Salivation

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salivation

[‚sal·ə′vā·shən]
(medicine)
Mild mercury poisoning suffered by workers in amalgamation plants.
(physiology)
Excessive secretion of saliva.

Salivation

 

the secretion and release of saliva into the oral cavity. Salivation is a reflex action in animals and man, arising in response to unconditioned and conditioned stimuli. It involves stimulation of the receptors of any of the centripetal nerves of the oral cavity or the pharynx—the lingual branches of the trigeminal or glossopharyngeal nerve or the branches of the superior laryngeal nerve—by food or by such objectionable substances as acids, alkalies, or sand. This stimulation results in simultaneous unconditioned salivation from the parotid and submaxillary glands. Salivation may also be a natural conditioned reflex arising from the sight or smell of food. When such conditioned stimuli as light and sound accompany the consumption of food, they eventually become signals evoking the conditioned reflex of salivation. This discovery enabled I. P. Pavlov to use the salivary glands as a model for the study of higher nervous activity in man and animals.

Excitation of the receptors of the oral cavity, eyes, ears, and olfactory organs is transmitted along the centripetal nerves to the center of salivation—the cerebral cortex, hypothalamus, and medulla oblongata. Here, the excitation is transmitted to the centrifugal parasympathetic nerves (the chorda tympani and the auriculotemporal nerves) and to the sympathetic nerves that proceed to the secretory portions of the salivary glands. Electrostimulation of the chorda tympani causes copious secretion of liquid saliva from the submaxillary glands, and stimulation of a sympathetic nerve causes limited secretion of viscid saliva rich in organic matter.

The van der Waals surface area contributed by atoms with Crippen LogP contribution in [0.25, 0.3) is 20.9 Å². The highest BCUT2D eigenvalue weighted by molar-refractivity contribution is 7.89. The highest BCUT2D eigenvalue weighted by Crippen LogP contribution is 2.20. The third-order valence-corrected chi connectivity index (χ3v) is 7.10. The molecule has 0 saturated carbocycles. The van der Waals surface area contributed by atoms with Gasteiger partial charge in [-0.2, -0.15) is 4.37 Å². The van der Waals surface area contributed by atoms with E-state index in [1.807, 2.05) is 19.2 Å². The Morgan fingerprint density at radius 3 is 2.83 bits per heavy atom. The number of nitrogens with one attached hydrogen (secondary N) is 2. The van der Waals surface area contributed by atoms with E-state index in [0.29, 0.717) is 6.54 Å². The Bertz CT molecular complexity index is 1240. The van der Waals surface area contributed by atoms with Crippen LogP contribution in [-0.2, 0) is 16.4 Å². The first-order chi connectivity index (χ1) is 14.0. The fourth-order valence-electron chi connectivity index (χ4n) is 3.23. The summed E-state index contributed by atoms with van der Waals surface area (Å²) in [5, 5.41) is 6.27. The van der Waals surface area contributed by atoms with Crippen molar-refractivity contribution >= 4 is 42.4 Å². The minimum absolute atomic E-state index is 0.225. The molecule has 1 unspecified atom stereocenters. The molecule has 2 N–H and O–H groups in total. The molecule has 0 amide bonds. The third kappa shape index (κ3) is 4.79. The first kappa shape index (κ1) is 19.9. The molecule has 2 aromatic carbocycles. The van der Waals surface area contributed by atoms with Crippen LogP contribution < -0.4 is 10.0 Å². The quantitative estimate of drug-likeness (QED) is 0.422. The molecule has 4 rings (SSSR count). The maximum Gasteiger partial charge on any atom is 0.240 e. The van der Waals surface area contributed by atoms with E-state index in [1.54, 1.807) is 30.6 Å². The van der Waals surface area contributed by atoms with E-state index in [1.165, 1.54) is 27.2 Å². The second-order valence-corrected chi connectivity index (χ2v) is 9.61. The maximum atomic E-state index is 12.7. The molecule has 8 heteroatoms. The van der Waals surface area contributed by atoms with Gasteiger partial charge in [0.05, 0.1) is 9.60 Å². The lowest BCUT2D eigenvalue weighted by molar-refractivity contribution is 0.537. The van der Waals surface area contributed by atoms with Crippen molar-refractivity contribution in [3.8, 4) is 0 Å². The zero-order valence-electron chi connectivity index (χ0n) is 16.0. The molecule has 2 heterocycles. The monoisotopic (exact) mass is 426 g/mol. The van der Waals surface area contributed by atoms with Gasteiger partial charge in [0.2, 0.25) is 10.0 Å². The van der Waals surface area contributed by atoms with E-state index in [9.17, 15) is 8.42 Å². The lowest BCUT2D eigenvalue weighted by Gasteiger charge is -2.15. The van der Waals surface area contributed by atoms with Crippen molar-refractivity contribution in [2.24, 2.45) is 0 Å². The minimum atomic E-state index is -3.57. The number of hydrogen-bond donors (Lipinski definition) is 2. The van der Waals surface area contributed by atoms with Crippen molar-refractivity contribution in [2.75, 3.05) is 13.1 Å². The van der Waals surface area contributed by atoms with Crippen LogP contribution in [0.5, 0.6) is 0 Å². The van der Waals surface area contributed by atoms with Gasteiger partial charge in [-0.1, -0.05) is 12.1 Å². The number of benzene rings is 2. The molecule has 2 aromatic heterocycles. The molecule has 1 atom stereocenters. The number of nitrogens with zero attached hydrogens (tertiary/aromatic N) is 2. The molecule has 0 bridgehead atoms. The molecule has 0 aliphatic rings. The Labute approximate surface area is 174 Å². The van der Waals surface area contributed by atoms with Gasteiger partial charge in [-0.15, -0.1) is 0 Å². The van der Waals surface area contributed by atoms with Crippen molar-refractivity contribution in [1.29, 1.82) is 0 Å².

Salivation is also affected by hormones of the pituitary, thyroid, pancreas, and gonads. On an empty stomach, humans secrete saliva continuously at a basal rate of 0.24–0.9 milliliters per min. Dogs salivate every 1½ to 2 hr, and in ruminants the basal rate of secretion increases during ingestion and rumination. For purposes of examination, human saliva is collected from the salivary glands with a Krasnogorskii-Lashley capsule attached to the opening of the salivary duct. Fistulas are created in the salivary ducts of animals to study the secretion of animal saliva.

Salivation is affected by emotional excitement and by various pathological states. For example, excessive salivation (ptyalism) occurs in nausea, trigeminal neuralgia, and stomatitis, and decreased salivation (hypoptyalism) in some infectious diseases and diabetes.

REFERENCES

Pavlov, I. P. Lektsii o rabote glavnykh pishchevaritel’nykh zhelez, Poln. sobr. soch., 2nd ed., vol. 2, book 2. Moscow-Leningrad, 1951.
Abuladze, K. S. lzuchenie reflektornoi deiatel’nosti sliunnykh i sleznykh zhelez. Moscow, 1953.
Babkin, B. P. Sekretornyi mekhanizm pishchevaritel’nykh zhelez. Leningrad, 1960. (Translated from English).
Semenov, N. V. Biokhimicheskie komponenty i konstanty zhidkikh sredi tkanei cheloveka. Moscow, 1971.

V. D. SUKHODOLO

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